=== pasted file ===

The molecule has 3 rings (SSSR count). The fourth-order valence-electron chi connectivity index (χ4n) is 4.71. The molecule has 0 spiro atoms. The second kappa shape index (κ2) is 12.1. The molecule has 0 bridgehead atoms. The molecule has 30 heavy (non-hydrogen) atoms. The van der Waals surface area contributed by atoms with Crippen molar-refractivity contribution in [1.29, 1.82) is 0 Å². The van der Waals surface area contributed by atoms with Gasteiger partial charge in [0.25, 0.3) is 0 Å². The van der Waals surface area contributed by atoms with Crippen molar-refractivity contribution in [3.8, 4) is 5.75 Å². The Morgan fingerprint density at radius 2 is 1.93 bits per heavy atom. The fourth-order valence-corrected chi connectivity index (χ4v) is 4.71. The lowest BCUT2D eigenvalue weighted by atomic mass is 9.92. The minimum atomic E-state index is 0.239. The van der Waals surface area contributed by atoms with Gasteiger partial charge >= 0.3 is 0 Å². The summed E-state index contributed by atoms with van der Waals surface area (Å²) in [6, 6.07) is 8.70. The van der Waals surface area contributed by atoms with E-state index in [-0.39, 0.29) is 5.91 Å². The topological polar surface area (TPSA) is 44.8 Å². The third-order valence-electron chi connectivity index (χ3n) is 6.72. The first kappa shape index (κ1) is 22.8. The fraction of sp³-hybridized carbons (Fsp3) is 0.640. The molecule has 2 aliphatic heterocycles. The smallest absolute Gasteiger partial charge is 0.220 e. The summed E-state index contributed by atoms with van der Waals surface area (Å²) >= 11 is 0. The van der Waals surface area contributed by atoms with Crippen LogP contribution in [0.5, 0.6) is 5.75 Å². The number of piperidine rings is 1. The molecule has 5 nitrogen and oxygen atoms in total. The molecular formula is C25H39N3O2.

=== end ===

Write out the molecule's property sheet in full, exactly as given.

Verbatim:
The molecule has 3 rings (SSSR count). The fourth-order valence-electron chi connectivity index (χ4n) is 4.71. The molecule has 0 spiro atoms. The second kappa shape index (κ2) is 12.1. The molecule has 0 bridgehead atoms. The molecule has 30 heavy (non-hydrogen) atoms. The van der Waals surface area contributed by atoms with Crippen molar-refractivity contribution in [1.29, 1.82) is 0 Å². The van der Waals surface area contributed by atoms with Gasteiger partial charge in [0.25, 0.3) is 0 Å². The van der Waals surface area contributed by atoms with Crippen molar-refractivity contribution in [3.8, 4) is 5.75 Å². The Morgan fingerprint density at radius 2 is 1.93 bits per heavy atom. The fourth-order valence-corrected chi connectivity index (χ4v) is 4.71. The lowest BCUT2D eigenvalue weighted by atomic mass is 9.92. The minimum atomic E-state index is 0.239. The van der Waals surface area contributed by atoms with Gasteiger partial charge >= 0.3 is 0 Å². The summed E-state index contributed by atoms with van der Waals surface area (Å²) in [6, 6.07) is 8.70. The van der Waals surface area contributed by atoms with E-state index in [-0.39, 0.29) is 5.91 Å². The topological polar surface area (TPSA) is 44.8 Å². The third-order valence-electron chi connectivity index (χ3n) is 6.72. The first kappa shape index (κ1) is 22.8. The fraction of sp³-hybridized carbons (Fsp3) is 0.640. The molecule has 2 aliphatic heterocycles. The smallest absolute Gasteiger partial charge is 0.220 e. The summed E-state index contributed by atoms with van der Waals surface area (Å²) >= 11 is 0. The van der Waals surface area contributed by atoms with Crippen LogP contribution in [0.5, 0.6) is 5.75 Å². The number of piperidine rings is 1. The molecule has 5 nitrogen and oxygen atoms in total. The molecular formula is C25H39N3O2.